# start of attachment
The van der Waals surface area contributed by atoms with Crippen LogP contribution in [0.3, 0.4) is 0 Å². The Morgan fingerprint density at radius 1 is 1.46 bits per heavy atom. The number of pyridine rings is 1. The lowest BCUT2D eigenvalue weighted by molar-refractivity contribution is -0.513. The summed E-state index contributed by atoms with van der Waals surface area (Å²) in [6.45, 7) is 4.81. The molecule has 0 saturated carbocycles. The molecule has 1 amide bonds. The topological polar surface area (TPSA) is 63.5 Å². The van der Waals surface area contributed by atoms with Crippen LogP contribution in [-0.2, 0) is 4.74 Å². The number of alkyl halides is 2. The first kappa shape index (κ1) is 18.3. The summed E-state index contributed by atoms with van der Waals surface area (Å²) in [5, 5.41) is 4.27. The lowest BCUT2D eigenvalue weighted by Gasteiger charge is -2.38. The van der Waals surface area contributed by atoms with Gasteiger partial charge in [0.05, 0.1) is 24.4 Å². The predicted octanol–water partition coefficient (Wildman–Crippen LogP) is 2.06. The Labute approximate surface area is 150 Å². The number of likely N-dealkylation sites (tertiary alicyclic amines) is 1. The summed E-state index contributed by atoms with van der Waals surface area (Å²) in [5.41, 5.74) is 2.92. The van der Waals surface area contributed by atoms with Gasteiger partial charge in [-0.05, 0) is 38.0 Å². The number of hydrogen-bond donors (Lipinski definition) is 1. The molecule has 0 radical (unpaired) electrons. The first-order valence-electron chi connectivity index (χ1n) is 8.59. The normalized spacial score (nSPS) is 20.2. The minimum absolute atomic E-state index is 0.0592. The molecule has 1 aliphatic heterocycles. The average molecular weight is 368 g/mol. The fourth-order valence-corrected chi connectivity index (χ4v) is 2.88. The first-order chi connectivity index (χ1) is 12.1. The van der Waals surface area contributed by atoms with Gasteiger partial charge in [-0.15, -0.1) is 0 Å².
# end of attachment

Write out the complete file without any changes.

The van der Waals surface area contributed by atoms with Crippen LogP contribution in [0.3, 0.4) is 0 Å². The Morgan fingerprint density at radius 1 is 1.46 bits per heavy atom. The number of pyridine rings is 1. The lowest BCUT2D eigenvalue weighted by molar-refractivity contribution is -0.513. The summed E-state index contributed by atoms with van der Waals surface area (Å²) in [6.45, 7) is 4.81. The molecule has 0 saturated carbocycles. The molecule has 1 amide bonds. The topological polar surface area (TPSA) is 63.5 Å². The van der Waals surface area contributed by atoms with Crippen LogP contribution in [-0.2, 0) is 4.74 Å². The number of alkyl halides is 2. The first kappa shape index (κ1) is 18.3. The summed E-state index contributed by atoms with van der Waals surface area (Å²) in [5, 5.41) is 4.27. The lowest BCUT2D eigenvalue weighted by Gasteiger charge is -2.38. The van der Waals surface area contributed by atoms with Gasteiger partial charge in [0.05, 0.1) is 24.4 Å². The predicted octanol–water partition coefficient (Wildman–Crippen LogP) is 2.06. The Labute approximate surface area is 150 Å². The number of likely N-dealkylation sites (tertiary alicyclic amines) is 1. The summed E-state index contributed by atoms with van der Waals surface area (Å²) in [5.41, 5.74) is 2.92. The van der Waals surface area contributed by atoms with Gasteiger partial charge in [-0.05, 0) is 38.0 Å². The number of hydrogen-bond donors (Lipinski definition) is 1. The molecule has 0 radical (unpaired) electrons. The first-order valence-electron chi connectivity index (χ1n) is 8.59. The normalized spacial score (nSPS) is 20.2. The minimum absolute atomic E-state index is 0.0592. The molecule has 1 aliphatic heterocycles. The average molecular weight is 368 g/mol. The fourth-order valence-corrected chi connectivity index (χ4v) is 2.88. The first-order chi connectivity index (χ1) is 12.1. The van der Waals surface area contributed by atoms with Gasteiger partial charge in [-0.15, -0.1) is 0 Å².